Presentation on theme: "Chapter 14 Sport Sales. Introduction Sales function accounts for the vast majority of revenues for any sport organization. Regardless of your position."— Presentation transcript:
History Certain myopias slowed the growth of the sports marketing profession. –One-size-fits-all packages, lack of foresight in marketing Evolution of marketing occurred through increased competition for the entertainment dollar and through professionally trained sport marketers.
Sales in Sport Setting Sales: Revenue-producing element of marketing Four ingredients to selling: Finding the customer Getting through to the customer Increasing awareness/interest Persuading customers to act on their interest Four factors to purchase: Quality Quantity Time Cost Selling point: The emotional presence and element of excitement that exists within sport
Sales Strategies and Methods: Database Marketing Creation and management of database that includes consumer demographics Ability to access, understand, and utilize information valuable to the maximization of sales efforts Utilize database to generate sales through direct mail, telemarketing, and personal sales Personal selling incorporates database into face- to-face, in person selling
Sales Strategies and Methods: Benefit Selling Promotion and creation of new benefits to offset existing perceptions of the sport product or service Understand which objections customers have to your product or service, and why Once benefits have been identified, they must be publicized and must be judged by the consumer to have worth or value Ex. flex books
Sales Strategies and Methods: Up- Selling Escalator concept –Sport organizations strive to move customers up the escalator from purchasing single-game tickets to mini-ticket plans to season ticket packages Sponsorship sales –Increase companys involvement with your sport organization Never be satisfied with simply renewing a customer at his or her current level of involvement
Sales Strategies and Methods: Eduselling Evolutionary form of selling that combines needs assessment, relationship building, customer education, and aftermarketing Monitoring consumer utilization and satisfaction through regular communication Proactively assisting customers in developing ways to better utilize and leverage their investment with the organization
What Makes a Good Salesperson 1.Laugh: A salesperson needs a sense of humor. 2.Make sure sale makes sense for prospective customer. 3.Dont take rejection personally. 4.Know as much as you can about the sales prospect. 5.Sales is about volumemake a lot of calls and see a lot of people. 6.Knock on old doors. 7.Consult, dont sell. 8.Develop the art of listening. 9.Believe in what youre selling and believe in yourself. 10.Close the sale: Ask customers what they want.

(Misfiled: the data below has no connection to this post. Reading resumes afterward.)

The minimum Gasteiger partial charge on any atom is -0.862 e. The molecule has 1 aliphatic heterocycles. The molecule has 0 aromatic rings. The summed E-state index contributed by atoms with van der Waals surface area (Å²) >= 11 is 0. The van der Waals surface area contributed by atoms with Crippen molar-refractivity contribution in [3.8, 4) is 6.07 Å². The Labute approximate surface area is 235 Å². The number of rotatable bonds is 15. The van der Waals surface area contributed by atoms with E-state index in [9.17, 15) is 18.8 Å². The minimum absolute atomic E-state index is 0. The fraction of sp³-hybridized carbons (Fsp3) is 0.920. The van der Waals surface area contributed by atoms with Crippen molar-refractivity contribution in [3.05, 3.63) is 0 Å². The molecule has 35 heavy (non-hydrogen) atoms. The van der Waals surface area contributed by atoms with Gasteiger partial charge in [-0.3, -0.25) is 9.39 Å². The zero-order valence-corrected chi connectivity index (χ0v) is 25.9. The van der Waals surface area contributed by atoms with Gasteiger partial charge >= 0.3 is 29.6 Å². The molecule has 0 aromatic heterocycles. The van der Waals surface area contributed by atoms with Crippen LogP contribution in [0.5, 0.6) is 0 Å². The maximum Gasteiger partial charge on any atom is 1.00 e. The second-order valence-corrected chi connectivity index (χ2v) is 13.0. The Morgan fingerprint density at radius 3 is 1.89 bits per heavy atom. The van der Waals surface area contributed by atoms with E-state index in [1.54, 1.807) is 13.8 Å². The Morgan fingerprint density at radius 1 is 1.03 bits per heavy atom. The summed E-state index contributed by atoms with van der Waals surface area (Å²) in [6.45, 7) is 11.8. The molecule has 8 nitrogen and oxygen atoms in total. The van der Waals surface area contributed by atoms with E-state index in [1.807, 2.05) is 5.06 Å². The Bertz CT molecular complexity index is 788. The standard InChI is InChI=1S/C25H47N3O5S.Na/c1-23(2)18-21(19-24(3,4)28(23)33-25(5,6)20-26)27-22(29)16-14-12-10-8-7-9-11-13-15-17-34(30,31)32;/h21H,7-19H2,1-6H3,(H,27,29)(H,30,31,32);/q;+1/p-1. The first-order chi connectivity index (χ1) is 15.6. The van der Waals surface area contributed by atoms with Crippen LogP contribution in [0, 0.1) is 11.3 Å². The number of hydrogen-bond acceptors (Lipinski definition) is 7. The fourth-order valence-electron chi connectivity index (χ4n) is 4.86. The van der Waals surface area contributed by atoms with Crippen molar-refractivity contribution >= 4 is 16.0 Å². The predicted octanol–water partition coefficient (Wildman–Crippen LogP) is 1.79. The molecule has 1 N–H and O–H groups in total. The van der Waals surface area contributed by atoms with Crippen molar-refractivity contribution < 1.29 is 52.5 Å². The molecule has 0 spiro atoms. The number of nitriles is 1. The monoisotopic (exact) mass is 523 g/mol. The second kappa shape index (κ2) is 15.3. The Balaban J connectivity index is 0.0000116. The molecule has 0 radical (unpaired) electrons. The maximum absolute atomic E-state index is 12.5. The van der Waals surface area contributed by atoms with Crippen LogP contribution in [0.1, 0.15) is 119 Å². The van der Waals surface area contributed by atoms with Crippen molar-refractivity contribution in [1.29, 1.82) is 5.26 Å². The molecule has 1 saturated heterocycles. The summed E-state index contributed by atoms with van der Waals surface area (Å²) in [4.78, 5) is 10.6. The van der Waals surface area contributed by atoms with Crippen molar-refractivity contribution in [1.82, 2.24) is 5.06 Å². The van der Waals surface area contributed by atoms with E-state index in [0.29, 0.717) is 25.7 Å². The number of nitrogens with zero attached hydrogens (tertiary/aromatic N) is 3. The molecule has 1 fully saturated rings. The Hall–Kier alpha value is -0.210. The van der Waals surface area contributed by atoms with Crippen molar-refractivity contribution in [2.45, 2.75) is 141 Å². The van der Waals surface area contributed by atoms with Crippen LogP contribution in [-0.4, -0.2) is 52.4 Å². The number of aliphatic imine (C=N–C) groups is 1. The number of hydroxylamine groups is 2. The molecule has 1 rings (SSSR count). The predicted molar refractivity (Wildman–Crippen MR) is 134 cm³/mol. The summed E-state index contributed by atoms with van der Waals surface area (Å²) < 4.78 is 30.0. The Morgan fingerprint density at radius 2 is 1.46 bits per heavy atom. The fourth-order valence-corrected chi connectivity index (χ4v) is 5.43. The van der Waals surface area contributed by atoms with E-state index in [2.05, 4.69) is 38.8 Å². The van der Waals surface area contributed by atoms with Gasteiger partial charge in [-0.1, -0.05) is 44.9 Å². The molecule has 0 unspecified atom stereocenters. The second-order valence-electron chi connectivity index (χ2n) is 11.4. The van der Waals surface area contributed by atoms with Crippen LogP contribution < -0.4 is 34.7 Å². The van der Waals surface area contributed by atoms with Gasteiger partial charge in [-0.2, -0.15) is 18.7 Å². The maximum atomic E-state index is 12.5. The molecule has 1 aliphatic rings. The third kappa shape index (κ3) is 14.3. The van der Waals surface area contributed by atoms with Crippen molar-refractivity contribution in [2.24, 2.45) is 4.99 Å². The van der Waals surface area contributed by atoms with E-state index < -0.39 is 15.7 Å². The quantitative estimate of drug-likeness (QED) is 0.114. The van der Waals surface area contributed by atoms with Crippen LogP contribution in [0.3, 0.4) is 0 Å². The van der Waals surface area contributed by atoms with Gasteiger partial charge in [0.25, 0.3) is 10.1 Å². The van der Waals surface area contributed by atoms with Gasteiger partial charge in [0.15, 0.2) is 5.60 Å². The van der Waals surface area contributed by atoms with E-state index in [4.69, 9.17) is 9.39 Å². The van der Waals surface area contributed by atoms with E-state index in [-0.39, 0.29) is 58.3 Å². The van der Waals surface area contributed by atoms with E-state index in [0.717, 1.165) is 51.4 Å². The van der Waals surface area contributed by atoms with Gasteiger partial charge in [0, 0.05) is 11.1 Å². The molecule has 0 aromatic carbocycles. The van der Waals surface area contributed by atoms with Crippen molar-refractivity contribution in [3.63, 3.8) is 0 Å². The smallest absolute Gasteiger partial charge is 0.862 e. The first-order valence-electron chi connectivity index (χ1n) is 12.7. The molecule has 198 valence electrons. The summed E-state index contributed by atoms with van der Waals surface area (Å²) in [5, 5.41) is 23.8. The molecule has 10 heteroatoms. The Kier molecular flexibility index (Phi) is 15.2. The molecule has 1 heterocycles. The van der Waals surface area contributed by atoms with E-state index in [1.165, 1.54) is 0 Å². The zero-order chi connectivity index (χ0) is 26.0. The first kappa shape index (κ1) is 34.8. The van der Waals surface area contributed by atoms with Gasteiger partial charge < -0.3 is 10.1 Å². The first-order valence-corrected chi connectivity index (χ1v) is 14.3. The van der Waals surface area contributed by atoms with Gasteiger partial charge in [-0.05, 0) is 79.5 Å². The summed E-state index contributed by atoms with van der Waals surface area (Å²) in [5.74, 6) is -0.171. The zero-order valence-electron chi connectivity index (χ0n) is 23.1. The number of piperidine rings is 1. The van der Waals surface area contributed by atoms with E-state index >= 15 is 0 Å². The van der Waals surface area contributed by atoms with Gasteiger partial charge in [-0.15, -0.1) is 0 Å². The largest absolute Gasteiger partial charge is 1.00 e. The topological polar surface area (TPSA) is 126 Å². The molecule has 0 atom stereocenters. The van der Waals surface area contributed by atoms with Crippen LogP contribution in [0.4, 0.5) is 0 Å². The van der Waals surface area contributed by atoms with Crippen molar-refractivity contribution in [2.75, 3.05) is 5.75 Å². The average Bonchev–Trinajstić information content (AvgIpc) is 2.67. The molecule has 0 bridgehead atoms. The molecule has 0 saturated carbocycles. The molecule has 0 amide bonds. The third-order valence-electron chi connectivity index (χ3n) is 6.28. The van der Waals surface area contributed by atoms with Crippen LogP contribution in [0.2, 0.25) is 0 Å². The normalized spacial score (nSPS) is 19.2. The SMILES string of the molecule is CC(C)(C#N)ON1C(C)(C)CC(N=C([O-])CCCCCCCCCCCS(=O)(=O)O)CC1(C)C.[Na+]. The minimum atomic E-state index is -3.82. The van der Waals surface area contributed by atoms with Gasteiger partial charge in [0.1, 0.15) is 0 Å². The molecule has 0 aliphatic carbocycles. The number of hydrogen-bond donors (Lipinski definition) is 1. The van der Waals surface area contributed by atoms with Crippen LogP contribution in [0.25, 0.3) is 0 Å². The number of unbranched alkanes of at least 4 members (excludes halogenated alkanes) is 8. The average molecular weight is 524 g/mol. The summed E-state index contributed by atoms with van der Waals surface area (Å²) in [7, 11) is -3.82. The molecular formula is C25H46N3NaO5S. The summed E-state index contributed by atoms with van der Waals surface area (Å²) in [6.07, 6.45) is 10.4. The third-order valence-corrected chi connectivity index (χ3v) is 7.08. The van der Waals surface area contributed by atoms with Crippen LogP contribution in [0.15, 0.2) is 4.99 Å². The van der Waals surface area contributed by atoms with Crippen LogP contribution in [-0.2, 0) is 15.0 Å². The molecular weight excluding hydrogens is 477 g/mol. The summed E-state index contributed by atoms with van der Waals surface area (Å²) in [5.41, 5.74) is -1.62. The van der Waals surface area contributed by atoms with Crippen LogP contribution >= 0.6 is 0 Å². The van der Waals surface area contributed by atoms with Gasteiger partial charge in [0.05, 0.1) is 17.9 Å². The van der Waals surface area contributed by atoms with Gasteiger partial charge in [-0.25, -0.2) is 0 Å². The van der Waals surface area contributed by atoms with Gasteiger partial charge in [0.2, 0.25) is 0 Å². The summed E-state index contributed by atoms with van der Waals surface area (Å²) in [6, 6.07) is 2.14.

Sales Inventory: Ticket Inventory Season ticket equivalencies 50% Advance ticket sales25% Group sales20% Day-of-game/Walk-up sales 5% Club seats, luxury seats complete with catered food service, private seat licenses (PSLs), and VIP parking, among others
Sales Inventory: Advertising Inventory Electronic advertising inventory includes television, radio, and team Web sites Some teams have brought their television and/or radio rights in-house Team bears the production costs of its broadcasts but has the opportunity to retain all of the advertising sales Print inventory: In-game programs, media guides and newsletters, ticket backs, ticket envelopes, scorecards/roster sheets, and team faxes
Sales Inventory: Naming Rights Opportunity to sell entitlement of arena or stadium, practice facility, or the team itself New phenomenon resulting in a significant new revenue stream for sport organizations Includes clauses designed to ensure that sport organizations get back for free their ability to sell their facilitys name if the purchasing company becomes insolvent
Sales Inventory: Online Inventory Team and league websites provide attractive platforms for sponsors Banner ads, blogs, instant messaging applications, pop-up ads
Sales Inventory: Miscellaneous Rights Promotions – giveaway items, on/off field or floor experiences Community – school assemblies, camps, clinics, etc. Includes fantasy camps, off-season cruises with players, and road trips Have become increasingly creative in developing new inventory, thus generating new revenue streams by selling companies the opportunity to associate with their sanctioned events
Sales Inventory: Sponsorships The sponsorship sales process requires a great deal of up-front research, creativity, sales acumen, and patience. Sponsorships often entail a much larger emotional and financial commitment on the part of the potential customer. Process of selling sponsorship packages must allow the company sufficient lead time.